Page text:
Review: Baby Audio BA-1 Synthesizer Plugin

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Review: Baby Audio BA-1 Synthesizer Plugin

Baby Audio BA-1
Words By Jarrah Saunders

Baby Audio BA-1 | Baby Audio | RRP: $49.00 USD

The Yamaha CS01 is something of an under-the-radar cult classic, with its entry-level price and toy-like appearance belying a fat analogue sound which has featured in all sorts of genres across the decades since its 1982 release, from 80s pop to 90s dancehall and 2000s indie electronica. A simple beast, the CS01 was aimed at the novice musician, as such featuring half-sized keys, a single oscillator, paired back controls, battery power, and even a keytar strap (how good was the 80s?!).

It’s perhaps fitting, then, that the first software recreation of this synth “toy” is by Baby Audio. In keeping with their motto “it’s an evolution, not an emulation”, they’ve meticulously modelled the original hardware and then upgraded the feature set with stacks of useful additions that drastically increase the versatility of this instrument and bring it up to spec with the demands of modern production without compromising its simplicity or fun factor.

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The BA-1 doubles the oscillator count of the original hardware (to two oscillators), each capable of triangle, sawtooth, and square waveforms, with the first also having a pulse width modulation setting and the second a white noise setting, useful for creating percussive sounds. A cross fader allows simple blending of the two oscillators, and an FM fader enables frequency modulation between them, a new feature not present in the CS01 but which is still very much in keeping with its 80s roots.

The original release of the CS01 featured a 12dB lowpass filter and lacked the ability to adjust resonance. The filter section of the BA-1 models that of the MK2 version, released in 1984, with a 24db lowpass filter and the ability to adjust resonance. Like the hardware, when pushed to the upper limits of the slider, the filter will begin to self-oscillate, creating some wild sounds.

A fairly typical envelope generator follows, with controls for attack, decay, sustain and release, plus a new feature allowing the synchronisation of these settings to your DAW’s tempo.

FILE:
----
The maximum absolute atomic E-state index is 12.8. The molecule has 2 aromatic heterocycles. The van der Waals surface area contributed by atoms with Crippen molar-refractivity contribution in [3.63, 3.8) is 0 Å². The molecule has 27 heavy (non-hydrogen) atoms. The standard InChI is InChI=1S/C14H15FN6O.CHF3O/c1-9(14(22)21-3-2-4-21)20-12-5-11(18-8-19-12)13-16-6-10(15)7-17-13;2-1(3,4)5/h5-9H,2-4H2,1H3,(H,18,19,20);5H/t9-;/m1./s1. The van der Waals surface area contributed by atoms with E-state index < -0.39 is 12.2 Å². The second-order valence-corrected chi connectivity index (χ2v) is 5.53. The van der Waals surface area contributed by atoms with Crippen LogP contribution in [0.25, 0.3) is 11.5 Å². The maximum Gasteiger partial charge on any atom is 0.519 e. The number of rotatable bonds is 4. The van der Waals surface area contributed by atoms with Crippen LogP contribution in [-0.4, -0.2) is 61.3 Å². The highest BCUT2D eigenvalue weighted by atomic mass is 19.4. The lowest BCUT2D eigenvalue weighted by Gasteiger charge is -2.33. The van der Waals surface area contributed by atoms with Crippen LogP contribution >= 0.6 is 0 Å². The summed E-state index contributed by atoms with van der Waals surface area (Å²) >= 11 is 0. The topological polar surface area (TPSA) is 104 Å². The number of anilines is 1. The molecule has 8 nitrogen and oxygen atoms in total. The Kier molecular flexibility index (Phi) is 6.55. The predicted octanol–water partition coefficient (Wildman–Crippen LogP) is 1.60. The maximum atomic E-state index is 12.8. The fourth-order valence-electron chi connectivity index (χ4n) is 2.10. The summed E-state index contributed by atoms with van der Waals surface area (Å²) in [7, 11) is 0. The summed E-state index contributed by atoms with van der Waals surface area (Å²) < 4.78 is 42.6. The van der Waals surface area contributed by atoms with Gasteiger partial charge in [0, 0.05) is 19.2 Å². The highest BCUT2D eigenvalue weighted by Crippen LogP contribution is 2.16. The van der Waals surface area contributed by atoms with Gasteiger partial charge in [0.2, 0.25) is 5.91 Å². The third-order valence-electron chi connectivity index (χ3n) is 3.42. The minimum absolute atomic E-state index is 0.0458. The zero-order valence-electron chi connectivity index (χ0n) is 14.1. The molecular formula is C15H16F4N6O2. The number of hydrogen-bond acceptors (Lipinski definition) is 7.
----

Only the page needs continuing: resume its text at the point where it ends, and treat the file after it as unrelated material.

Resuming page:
The LFO section is similarly simplistic, with controls for LFO speed and depth plus a toggle switch designating the target as either the pitch of Oscillator 1 or the filter cutoff frequency. A sneaky hidden function is accessible by clicking the word ‘target’ on the UI, which enables you to target the X-fade slider and modulate the blend of the two oscillators.

Next up is the side-chain; by default, increasing the ‘amount’ slider introduces a 4/4 ducking pattern synced to the host tempo. By clicking on the word ‘routing’, you can switch to an external side-chain, allowing you to duck the signal according to an external input – a common application is to sidechain the kick when using the synth as a bass, ducking the bass whenever the kick plays to avoid masking.

The effects section is simple but effective, inspired by the low-cost rack and pedal effects ubiquitous in the 80s. The tone control is comprised of two shelving filters, and the analogue-modelled drive control has two switchable modes, one based on an overdrive pedal which adds musicality and thickness, and one decidedly more lo-fi effect inspired by circuit bending the original hardware (for the uninitiated, check out this video on circuit bending). We’re also treated with some cheap and cheerful time-based effects: a delay with tempo sync, a shimmering digital reverb, and a chorus styled after Roland’s famous Juno synths.

One thing that Baby Audio have absolutely succeeded in with this soft synth is making it incredibly fun and simple to use. The effects section sounds fantastic; it’s difficult to make either drive circuit sound bad, and the time-based effects take any patch from mundane to Stranger Things soundtrack in a matter of seconds. 

There’s 500 presets loaded by default, and though I’ve by no means tested all of them, each one that I played around with was well-crafted and clearly imaginable in a track. Pretty much everything is covered, from 80s synth strings to 303-style acid house leads, spacey pads, and lo-fi organ sounds. If this is not inspiration enough, simply hit the Re-Gen button and a the BA-1 will spit out a randomised patch – great for when you’re really stuck for ideas.

There are two rather unique features which you’re unlikely to find on many other soft synths. The first is an emulation of the CS01’s speaker, instantly imbuing your patch with lo-fi goodness. The second is the Battery fader, which models the effect of the audio degradation caused by operating the CS01 with dying batteries, introducing some pitch variation, distortion, fizz and filtering to the sound with excellent results reminiscent of a half-dead tape machine.

The BA-1 is not a workstation synth. You’re not going to be able to recreate every analogue sound on your favourite Kraftwerk record or produce an entire dubstep track from the ground up. However, it’s also not a one-trick pony or a novelty plugin, despite the fun features and the multiple options for the colour of the UI. Baby Audio have struck a delicate balance between being tweakable and programmable enough that you won’t get bored with the sounds it’s capable of whilst keeping the interface sufficiently simple that it’s instantly accessible without hours of tutorials on YouTube, and also having a distinct sonic footprint which renders it a unique option in your arsenal of synths.

If you’re producing any sort of retro or lo-fi synth based music, the BA-1 may just be your new best friend. For everyone else, downloading the free trial might just cause you to have enough fun that you wind up in the previous category.

For more information, head to Baby Audio.